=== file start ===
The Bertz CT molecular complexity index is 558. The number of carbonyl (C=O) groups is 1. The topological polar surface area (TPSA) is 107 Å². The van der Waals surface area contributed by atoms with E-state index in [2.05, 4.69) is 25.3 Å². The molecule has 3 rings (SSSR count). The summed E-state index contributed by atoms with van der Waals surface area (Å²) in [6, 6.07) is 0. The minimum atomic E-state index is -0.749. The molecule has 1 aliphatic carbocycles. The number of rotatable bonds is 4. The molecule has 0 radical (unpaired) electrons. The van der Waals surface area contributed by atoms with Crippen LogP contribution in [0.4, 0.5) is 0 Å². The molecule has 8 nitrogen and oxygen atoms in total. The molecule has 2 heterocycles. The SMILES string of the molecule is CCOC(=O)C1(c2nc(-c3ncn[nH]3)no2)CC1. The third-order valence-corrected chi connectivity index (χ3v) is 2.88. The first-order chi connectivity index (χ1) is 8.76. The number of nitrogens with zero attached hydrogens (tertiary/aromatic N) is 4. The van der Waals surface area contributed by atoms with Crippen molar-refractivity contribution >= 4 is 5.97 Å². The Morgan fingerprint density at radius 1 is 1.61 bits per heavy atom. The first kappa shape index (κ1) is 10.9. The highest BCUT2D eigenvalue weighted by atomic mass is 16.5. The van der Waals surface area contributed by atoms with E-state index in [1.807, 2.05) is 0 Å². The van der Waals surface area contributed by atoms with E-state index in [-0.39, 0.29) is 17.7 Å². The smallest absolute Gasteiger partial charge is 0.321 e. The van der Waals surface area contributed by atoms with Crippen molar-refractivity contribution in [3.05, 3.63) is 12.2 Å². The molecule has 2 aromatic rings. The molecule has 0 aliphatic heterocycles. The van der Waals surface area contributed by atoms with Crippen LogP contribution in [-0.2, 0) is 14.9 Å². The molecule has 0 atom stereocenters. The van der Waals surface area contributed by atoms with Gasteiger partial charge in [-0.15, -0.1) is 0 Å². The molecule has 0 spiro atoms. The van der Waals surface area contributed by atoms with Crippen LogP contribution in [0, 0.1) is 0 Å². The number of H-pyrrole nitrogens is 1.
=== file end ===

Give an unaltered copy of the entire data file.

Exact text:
The Bertz CT molecular complexity index is 558. The number of carbonyl (C=O) groups is 1. The topological polar surface area (TPSA) is 107 Å². The van der Waals surface area contributed by atoms with E-state index in [2.05, 4.69) is 25.3 Å². The molecule has 3 rings (SSSR count). The summed E-state index contributed by atoms with van der Waals surface area (Å²) in [6, 6.07) is 0. The minimum atomic E-state index is -0.749. The molecule has 1 aliphatic carbocycles. The number of rotatable bonds is 4. The molecule has 0 radical (unpaired) electrons. The van der Waals surface area contributed by atoms with Crippen LogP contribution in [0.4, 0.5) is 0 Å². The molecule has 8 nitrogen and oxygen atoms in total. The molecule has 2 heterocycles. The SMILES string of the molecule is CCOC(=O)C1(c2nc(-c3ncn[nH]3)no2)CC1. The third-order valence-corrected chi connectivity index (χ3v) is 2.88. The first-order chi connectivity index (χ1) is 8.76. The number of nitrogens with zero attached hydrogens (tertiary/aromatic N) is 4. The van der Waals surface area contributed by atoms with Crippen molar-refractivity contribution >= 4 is 5.97 Å². The Morgan fingerprint density at radius 1 is 1.61 bits per heavy atom. The first kappa shape index (κ1) is 10.9. The highest BCUT2D eigenvalue weighted by atomic mass is 16.5. The van der Waals surface area contributed by atoms with E-state index in [1.807, 2.05) is 0 Å². The van der Waals surface area contributed by atoms with E-state index in [-0.39, 0.29) is 17.7 Å². The smallest absolute Gasteiger partial charge is 0.321 e. The van der Waals surface area contributed by atoms with Crippen molar-refractivity contribution in [3.05, 3.63) is 12.2 Å². The molecule has 2 aromatic rings. The molecule has 0 aliphatic heterocycles. The van der Waals surface area contributed by atoms with Crippen LogP contribution in [-0.2, 0) is 14.9 Å². The molecule has 0 atom stereocenters. The van der Waals surface area contributed by atoms with Gasteiger partial charge in [-0.15, -0.1) is 0 Å². The molecule has 0 spiro atoms. The van der Waals surface area contributed by atoms with Crippen LogP contribution in [0, 0.1) is 0 Å². The number of H-pyrrole nitrogens is 1.